To Grow your Business, Narrow your Scope

by John Almberg, Identry LLC, February 2007

The biggest obstacle to growing an online business is the strongly held belief that a company has to appeal to the entire market. In most cases, you can grow your online stamp business faster by doing the exact opposite – by narrowing your scope.

For example, Helena and I own a Mediterranean-style house with a tile roof. After 80 years of keeping the rain out, the roof finally needed some TLC. Helena Googled for "Roofers" and started calling the companies in our area.

The first two guys showed up in pickup trucks. Both trucks had the words 'General Contractor' stenciled on their sides. Both wore tee-shirts with 'Contractor' printed under the name. Both seemed knowledgeable about roofs. Both seemed honest. Both gave reasonable quotes.

When they were about to leave, I asked both: “Could you also give me an estimate on some indoor plastering?”

Both said: “Sure. We do everything.”

The third guy showed up in a truck with a roof built on top. That's right – framed, shingled, little windows in the eaves, everything. Printed on the side of the truck was “The Roofing Specialist.”

He wore a tee-shirt with the word “Roofer” printed on it. As we walked around outside of the house, he gave me a graduate lesson in the history of my roof. His quote was 20% higher than the others, because it included details the others had left off.

When I asked him about the plastering, he looked me in the eye and said, “I could, but that's not what we do. We do roofing.”

Guess which guy we hired?

In our highly competitive era, people don't buy, they choose. And when given a choice between a generalist and a specialist, most people choose the specialist, the expert.

The Search-driven Internet

The specialist stamp dealer has a huge advantage over the generalist on the Internet. The reason is simple. When most collectors go online to buy something, they aren't looking for “stamps”. They are looking for a specific type of stamp or even a specific stamp.

When a knowledgeable stamp collector, for instance, searches the Web for a 325 graded Superb 98, he doesn't type “stamps” into Google, he types “graded stamps”. When he searches for a FDC with the complete Pan American Issue on it, he searches for “first day covers” or maybe even “first day cover pan american issue”. When he wants to buy a pound of stamps for his boy scout troop, he searches for “kiloware”.

If you try all these searches in Google, you'll get the specialists, not the generalists -- the websites that specialize in one specific area, rather than trying to be all things to all collectors.

The generalists, on the other hand, are hard to find.

Specialization also pays off in repeat business. Collectors – particularly those with money to spend -- might work with more than one dealer, but when they want a cover, they'll go to their cover specialist. When they want a graded stamp, they'll go to their graded stamp expert. And when they want that bag of stamps, they'll go to their kiloware guy.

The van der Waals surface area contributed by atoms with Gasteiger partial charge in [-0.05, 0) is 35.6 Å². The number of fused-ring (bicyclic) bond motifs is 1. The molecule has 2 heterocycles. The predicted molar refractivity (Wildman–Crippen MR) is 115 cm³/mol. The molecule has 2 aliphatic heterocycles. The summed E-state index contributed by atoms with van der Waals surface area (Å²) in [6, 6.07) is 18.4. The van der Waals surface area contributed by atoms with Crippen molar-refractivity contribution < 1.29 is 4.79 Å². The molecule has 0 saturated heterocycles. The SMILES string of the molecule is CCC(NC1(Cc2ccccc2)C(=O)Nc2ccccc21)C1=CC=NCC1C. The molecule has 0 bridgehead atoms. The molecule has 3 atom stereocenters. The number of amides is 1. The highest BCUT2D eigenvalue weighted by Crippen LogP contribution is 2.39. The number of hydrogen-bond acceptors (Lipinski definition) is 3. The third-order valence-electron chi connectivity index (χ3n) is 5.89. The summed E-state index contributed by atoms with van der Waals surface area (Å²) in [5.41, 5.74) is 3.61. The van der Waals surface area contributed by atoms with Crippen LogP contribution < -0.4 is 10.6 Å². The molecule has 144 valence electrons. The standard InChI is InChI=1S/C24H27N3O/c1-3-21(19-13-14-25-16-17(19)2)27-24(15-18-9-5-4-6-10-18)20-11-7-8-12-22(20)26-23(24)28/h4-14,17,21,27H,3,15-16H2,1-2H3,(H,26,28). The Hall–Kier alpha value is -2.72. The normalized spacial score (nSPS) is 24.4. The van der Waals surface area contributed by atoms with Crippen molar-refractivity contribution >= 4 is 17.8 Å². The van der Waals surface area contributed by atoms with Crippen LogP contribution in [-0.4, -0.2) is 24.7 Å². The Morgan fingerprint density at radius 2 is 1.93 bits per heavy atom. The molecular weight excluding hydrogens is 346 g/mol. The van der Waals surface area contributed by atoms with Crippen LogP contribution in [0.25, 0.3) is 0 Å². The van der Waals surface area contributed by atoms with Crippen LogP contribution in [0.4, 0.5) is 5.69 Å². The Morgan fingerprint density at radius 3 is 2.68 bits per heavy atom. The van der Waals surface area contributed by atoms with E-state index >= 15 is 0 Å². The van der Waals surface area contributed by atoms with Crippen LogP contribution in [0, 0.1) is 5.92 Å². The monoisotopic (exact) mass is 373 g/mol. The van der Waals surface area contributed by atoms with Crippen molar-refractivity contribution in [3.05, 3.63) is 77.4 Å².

Bottom line: specialization pays.

7 Keys to Focusing Your Online Business

1. Your focus should be simple

Choosing to focus your website on First Day Covers, rather than Fancy Cancels doesn't take a lot of creativity. It just takes judgement. Which focus is a better fit for your expertise? What part of your business is growing?

2. Your focus should be memorable

Your focus works in the mind of your customers. If your customers can't remember your specialty, it won't do you much good.

3. Your focus should force a change

Focusing an online business is like pruning a bush. You start by cutting back. If your new focus doesn't require you to remove some inventory from your website, you've probably invented an excuse to stay unfocused.

4. Your focus should have an enemy

Coke's enemy is Pepsi. Avis's enemy is Hertz. Who's your enemy? If your business is focused, you should be able to name the leader in your chosen specialty. If you don't know who your enemy is, you can't compete with her.

5. Your focus should be the future

When you choose a focus, you are making a prediction about where the future of your business lies, and what you are going to do to make that future happen. So, focus on the growing part of your business.

6. Your focus should not appeal to everybody

No one specialty can appeal to everybody. Unless you are one of the biggest stamp dealers in the country, attempting to appeal to everyone is a mistake (and maybe even then!)

7. Your focus should be big enough

On the other hand, your focus shouldn't be so small that only 3 collectors in the world collect your stuff. You need a specialty that's big enough to grow your business in. Luckily, on the Internet, that's rarely a problem.

Wrapping Up

Next month, we'll look at finding the right keywords for your focus, so keep them coming to john@identry.com or visit us at www.identry.com. And have a great month, Selling Stamps On The Web.